Unfortunately, accidents happen. Your cleaning professionals are the surest way to remove stains from carpets in your office, and the best way to avoid permanent carpet stains is to have your cleaners treat and remove any spots as soon as they can. In the meantime, make sure that carpet cleaning supplies are easily accessible in common areas for employees.
4. Surface Clean Regularly, But Add Deep Office Carpet Cleanings As Well
While daily vacuuming and surface cleaning is a must for keeping office carpets sanitary and great looking, your office carpets will sometimes benefit from deep cleanings that helps eliminate dirt, grime, or dust mites trapped below the surface. Carpet deep cleaning is recommended about once a month for high traffic areas and seasonally throughout the office.
5. Avoid Chemicals in Your Carpet Cleaning.
While cleaning or removing stains from carpet, many carpet cleaning solutions on the market include harsh chemicals, which can remain in traces in the carpet, possibly attracting dirt over time while diminishing air quality. Fortunately, cleaning companies can work with the many eco-friendly, non-toxic solutions available for cleaning your office carpets. Regardless, your cleaning professionals should know the proper methods for removing these traces after carpet cleaning.
If you want to learn more tips for office carpet cleaning and how to get stains out of carpet, contact Greenhouse Eco-Cleaning today.
While it’s great to frequently clean our living areas with something as simple as soap and water, the current pandemic has reinforced the need to regularly disinfect these spaces to eradicate viruses. It’s important to keep up a balanced schedule of hygiene cleaning, or removing visible traces of dirt, and disinfecting, using harder-hitting cleaners that are proven and recommended by experts to kill viruses around your living space. A healthy schedule includes cleaning once a week, and disinfecting high-touch surface areas you frequent every day.
Even though SARS-CoV-2 (the pathogen that causes the new coronavirus disease) is known to spread mainly through respiratory droplets from person-to-person, the Center for Disease Control says that COVID-19 can also be picked up by touching a surface contaminated with the virus, transmitted when your hands then touch your eyes, nose, or mouth. SARS-CoV-2 can live on surfaces anywhere from hours to days depending on factors such as surface type and temperature.
Fortunately, the U.S. Environmental Protection Agency has created a list of nearly 400 products that they’ve approved for combating emerging pathogens, including the new coronavirus. Featured on the list are household cleaners such as bleach or hydrogen peroxide and items common on the grocery store shelves, such as Clorox disinfecting wipes (containing chlorides and isopropyl alcohol) or Lysol disinfectant spray.
And if you're looking for a more environmentally-friendly product that is effective in cleaning viruses, the good news is that EPA has included a few all-natural products containing the ingredient thymol. Thymol is naturally antimicrobial botanical, made of oil of various herbs including basil and thyme. CleanWell’s thymol product featured on the EPA’s list is alcohol-free, non-toxic, and safe for food surfaces.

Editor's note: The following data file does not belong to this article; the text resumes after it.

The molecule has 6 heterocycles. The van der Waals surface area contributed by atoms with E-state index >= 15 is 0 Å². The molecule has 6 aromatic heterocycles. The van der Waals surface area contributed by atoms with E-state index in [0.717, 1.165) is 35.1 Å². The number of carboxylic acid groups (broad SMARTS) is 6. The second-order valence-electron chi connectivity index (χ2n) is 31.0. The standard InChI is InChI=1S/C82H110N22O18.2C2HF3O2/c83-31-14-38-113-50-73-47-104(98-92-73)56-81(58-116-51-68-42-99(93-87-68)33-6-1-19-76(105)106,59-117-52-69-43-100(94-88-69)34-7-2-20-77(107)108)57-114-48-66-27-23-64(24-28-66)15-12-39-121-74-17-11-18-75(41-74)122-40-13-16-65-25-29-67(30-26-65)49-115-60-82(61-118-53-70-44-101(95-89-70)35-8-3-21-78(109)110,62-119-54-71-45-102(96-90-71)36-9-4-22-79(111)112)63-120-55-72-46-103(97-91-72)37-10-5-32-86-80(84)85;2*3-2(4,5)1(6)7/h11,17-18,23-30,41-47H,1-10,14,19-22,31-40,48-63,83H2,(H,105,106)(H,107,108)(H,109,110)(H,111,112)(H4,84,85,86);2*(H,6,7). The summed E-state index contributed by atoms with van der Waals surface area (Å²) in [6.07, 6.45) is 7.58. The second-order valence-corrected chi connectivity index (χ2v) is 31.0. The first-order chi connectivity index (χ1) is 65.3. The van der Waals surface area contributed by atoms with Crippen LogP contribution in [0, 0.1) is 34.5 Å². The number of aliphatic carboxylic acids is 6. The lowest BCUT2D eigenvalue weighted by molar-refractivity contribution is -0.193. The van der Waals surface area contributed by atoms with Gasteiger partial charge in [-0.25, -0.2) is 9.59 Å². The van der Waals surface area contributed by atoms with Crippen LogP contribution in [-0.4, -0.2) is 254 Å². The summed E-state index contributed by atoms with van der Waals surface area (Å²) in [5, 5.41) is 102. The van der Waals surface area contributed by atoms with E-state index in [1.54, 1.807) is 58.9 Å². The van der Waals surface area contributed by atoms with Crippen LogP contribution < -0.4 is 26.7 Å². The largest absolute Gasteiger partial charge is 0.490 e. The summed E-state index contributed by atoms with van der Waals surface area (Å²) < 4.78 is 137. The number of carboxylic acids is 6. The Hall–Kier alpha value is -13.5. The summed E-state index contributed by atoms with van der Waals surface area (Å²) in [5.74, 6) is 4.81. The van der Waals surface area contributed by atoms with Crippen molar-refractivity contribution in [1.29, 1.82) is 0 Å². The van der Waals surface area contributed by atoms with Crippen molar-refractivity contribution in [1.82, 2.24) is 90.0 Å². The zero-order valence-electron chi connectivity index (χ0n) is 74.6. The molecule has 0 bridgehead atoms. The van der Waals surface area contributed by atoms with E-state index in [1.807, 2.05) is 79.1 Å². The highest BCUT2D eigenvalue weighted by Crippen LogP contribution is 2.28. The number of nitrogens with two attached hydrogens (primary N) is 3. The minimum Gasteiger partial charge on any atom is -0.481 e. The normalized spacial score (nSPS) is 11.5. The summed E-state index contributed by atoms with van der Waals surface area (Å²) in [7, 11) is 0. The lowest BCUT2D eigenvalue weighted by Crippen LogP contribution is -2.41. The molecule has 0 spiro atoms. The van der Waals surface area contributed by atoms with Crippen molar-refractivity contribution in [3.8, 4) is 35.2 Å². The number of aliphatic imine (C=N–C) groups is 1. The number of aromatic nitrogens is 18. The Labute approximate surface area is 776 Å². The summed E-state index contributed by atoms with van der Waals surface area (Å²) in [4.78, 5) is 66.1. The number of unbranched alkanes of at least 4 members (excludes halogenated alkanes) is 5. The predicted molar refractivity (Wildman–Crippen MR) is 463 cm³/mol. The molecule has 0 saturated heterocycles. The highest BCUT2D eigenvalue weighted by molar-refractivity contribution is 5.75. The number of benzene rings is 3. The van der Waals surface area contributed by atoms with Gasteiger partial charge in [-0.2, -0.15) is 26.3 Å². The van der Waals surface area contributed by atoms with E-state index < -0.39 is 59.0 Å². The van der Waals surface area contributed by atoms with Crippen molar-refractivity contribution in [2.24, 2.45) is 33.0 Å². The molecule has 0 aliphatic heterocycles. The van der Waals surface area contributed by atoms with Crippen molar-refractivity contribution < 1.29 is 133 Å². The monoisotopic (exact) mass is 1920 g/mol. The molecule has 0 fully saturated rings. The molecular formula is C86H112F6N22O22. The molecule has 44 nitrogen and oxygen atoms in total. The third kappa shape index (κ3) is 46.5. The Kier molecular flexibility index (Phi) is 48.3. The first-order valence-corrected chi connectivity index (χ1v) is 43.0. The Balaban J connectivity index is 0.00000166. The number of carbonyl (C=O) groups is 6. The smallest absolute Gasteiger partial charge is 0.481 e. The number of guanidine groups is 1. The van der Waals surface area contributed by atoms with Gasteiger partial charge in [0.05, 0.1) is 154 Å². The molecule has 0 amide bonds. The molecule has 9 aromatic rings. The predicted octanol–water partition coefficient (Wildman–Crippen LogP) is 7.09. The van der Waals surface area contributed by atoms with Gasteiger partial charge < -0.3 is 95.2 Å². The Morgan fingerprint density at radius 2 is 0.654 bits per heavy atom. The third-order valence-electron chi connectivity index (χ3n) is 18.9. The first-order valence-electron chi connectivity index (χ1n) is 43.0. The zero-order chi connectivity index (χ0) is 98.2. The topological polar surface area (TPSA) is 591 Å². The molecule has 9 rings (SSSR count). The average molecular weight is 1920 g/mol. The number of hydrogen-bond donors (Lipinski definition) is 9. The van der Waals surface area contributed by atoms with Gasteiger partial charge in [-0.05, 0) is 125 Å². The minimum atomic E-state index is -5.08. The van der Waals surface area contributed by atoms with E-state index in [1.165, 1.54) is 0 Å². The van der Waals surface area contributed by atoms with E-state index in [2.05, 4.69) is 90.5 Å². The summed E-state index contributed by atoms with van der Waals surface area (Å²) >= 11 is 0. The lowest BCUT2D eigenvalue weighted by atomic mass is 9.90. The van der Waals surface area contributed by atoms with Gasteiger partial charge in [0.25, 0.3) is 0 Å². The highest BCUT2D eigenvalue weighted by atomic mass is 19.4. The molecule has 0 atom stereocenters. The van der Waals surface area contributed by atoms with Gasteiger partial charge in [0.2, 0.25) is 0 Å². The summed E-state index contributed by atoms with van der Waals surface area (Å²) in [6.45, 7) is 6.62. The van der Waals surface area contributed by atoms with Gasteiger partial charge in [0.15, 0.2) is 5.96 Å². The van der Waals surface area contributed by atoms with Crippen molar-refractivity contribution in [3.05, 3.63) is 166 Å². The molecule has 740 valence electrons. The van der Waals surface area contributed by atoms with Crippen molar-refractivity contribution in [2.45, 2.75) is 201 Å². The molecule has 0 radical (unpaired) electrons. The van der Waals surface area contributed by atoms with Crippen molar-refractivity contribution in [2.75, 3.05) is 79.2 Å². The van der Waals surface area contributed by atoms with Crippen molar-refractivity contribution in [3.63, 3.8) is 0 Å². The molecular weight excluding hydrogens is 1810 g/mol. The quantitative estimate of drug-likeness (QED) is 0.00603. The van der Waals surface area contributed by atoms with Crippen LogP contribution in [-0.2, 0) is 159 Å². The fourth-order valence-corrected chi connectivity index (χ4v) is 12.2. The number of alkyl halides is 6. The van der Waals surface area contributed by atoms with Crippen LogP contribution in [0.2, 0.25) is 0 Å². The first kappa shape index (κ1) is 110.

If these disinfectant options are unavailable to you at the moment, another virus cleaning option that you may already have at home are alcohol solutions that contain at least 70% alcohol. You may have them in stock for use as an antiseptic. In fact, the use of alcohol-based wipes or spray containing at least 70% alcohol are usually recommended to disinfect touch screens and other high-touch electronics.
For more on what kills viruses on surfaces, and other cleaning and hygiene tips, contact Greenhouse Eco-Cleaning today.
In late 2019, SARS-CoV-2 — the virus that causes the illness known as COVID-19 — began spreading person-to-person, primarily through respiratory droplets produced as someone with the virus talks, coughs, or sneezes in proximity to others.
While it is less common, touching surfaces with traces of the virus is also known as another means for transmission, and there is published research into how long the SARS-CoV-2 lasts on different surfaces. However, how long SARS-CoV-2 remains infectious on these surfaces is still unknown.
So far, two major studies have been published testing how long SARS-CoV-2 stays on surfaces:
The second study was featured in The Lancet, which analyzed droplets containing a controlled amount of virus placed onto a surface.
Since March, health officials have stressed regular cleaning and disinfection of all kinds of surfaces that we touch routinely to fight the spreadCOVID-19 and regularly cleaning one's hands. With that in mind, we'll summarize how long coronavirus can live on surfaces based on these studies' findings.
How long does coronavirus live on surfaces?
Plastic (3-7 days)
Common Surfaces: Food packaging, water bottles, and milk containers, credit cards, remote controls, light switches, computer keyboards and mouses, ATM buttons.
The NEJM study detected the virus on plastic for up to 3 days while the Lancet detected the virus on plastic for up to 7 days.
Stainless Steel (3-7 days)
Common Surfaces: door handles, refrigerators, handrails, keys, cutlery, pots and pans, industrial equipment.
While the NEJM article found that the virus could remain on stainless steel after three days, researchers for the Lancet article detected it for up to 7 days.
Copper (Up to 4 days)
Common Surfaces: Coins, cookware, jewelry, electrical wires.
Paper (Up to 4 days)
Common Surfaces: Paper, money, stationery, magazines and newspapers, tissues, towels, toilet paper.
The Lancet study found that the virus could last three days on printed paper, while on other paper types such as money, it could last four days.
Glass (Up to 4 days)
Common Surfaces: Windows, mirrors, drinkware, screens for TVs, computers, and phones.
Cardboard (Up to 24 hrs)
Common Surfaces: Food packaging, shipping boxes.
With the information of how long the coronavirus lasts on various surfaces from these studies, it is a good idea for homes and businesses to appropriately clean and disinfect high-touch surface areas, such as kitchen or break room counters, fridges, and sinks, dining tables, doorknobs and workspaces on a set schedule.
If you're looking for more information and tips on the most effective ways to keep your surfaces clean, contact Greenhouse Eco-Cleaning today.